Maintenance and Inspection Requirements
To keep your post indicator valve in efficient working condition and up to code, there are maintenance suggestions, as well as inspection requirements as noted below:
- Maintenance: to help prevent the PIV from becoming stuck in place, it is recommended that it be exercised once a month by putting it through an OPEN-CLOSE-OPEN cycle. Once per year, the wrench mechanism ought to be lubricated with a non-detergent oil.
NFPA codes require that the valve be operated through its full range and then returned to its open position at least once a year.
- Inspection: NFPA dictates that PIV control valves be inspected regularly, the frequency of which is determined by the type of seal that is protecting it.
Valves protected by wire seals must be visually inspected every week.
Valves protected by padlocks and chains must be visually inspected every month. Valves protected by electrical tamper switches (which allow supervision of the seal’s status) need only be inspected every quarter.
These regular visual inspections are to ensure that the valve has not been deliberately or accidentally tampered with and that the necessary water supply is provided to the structure the PIV is for.
If you work with Koorsen Fire & Security, your technician can help perform these tasks and ensure that your PIV is in good working condition and up to code.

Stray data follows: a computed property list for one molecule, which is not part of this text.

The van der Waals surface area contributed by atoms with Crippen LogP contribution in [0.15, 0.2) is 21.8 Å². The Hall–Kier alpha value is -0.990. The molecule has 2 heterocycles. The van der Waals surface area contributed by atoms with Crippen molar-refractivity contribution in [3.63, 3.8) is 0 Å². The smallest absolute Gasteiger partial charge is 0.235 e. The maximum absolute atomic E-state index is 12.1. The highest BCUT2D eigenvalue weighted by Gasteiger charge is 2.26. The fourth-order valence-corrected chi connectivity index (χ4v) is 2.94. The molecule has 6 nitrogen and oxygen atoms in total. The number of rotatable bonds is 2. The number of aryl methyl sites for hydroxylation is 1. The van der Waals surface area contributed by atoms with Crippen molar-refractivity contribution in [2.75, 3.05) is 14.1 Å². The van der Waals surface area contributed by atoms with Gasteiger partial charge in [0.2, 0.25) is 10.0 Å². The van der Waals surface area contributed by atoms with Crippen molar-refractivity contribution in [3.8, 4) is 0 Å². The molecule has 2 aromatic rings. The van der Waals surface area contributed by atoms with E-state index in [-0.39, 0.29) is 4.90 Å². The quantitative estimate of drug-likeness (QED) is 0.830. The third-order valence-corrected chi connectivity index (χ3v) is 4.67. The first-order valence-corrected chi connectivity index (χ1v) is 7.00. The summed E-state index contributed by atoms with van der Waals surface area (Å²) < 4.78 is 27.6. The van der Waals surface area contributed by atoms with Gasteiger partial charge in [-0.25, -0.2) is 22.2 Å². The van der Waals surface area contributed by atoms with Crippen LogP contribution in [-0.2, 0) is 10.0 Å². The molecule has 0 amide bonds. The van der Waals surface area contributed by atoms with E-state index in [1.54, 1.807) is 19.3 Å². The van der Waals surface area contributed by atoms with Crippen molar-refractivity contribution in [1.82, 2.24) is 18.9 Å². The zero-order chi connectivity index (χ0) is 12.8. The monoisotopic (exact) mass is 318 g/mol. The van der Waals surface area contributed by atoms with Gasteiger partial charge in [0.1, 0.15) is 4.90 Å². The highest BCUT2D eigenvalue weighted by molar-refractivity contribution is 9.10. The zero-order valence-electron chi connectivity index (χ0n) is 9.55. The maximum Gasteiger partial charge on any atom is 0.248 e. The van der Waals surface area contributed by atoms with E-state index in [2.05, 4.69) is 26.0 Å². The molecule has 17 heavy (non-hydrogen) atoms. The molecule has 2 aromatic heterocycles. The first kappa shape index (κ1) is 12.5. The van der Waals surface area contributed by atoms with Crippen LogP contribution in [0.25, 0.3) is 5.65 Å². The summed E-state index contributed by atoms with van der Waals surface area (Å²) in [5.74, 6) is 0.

What to Expect When Installing / Repairing a PIV
If you are considering the addition of a post indicator valve, it is important to be prepared for the work it will take to install. Because PIVs go into the ground (in most cases), full excavation is often required to get them connected to the fire sprinkler system’s underground control valve. Furthermore, even if you are looking to replace a pre-existing PIV or need to do repairs, excavation could still be necessary.
If you work with Koorsen Fire & Security, which has been in the fire protection business for over 70 years, your experience will be a smooth one. They have invested in hydro-excavating trucks that allow them to perform the necessary excavations required to install, repair, or replace your PIV without all of the mess or risk of standard excavation.
Whether you already have a post indicator valve protecting your property that needs maintenance or repairs, or you are considering purchasing and installing one, the expert team at Koorsen is ready to help you with the process. Give them a call today to learn more.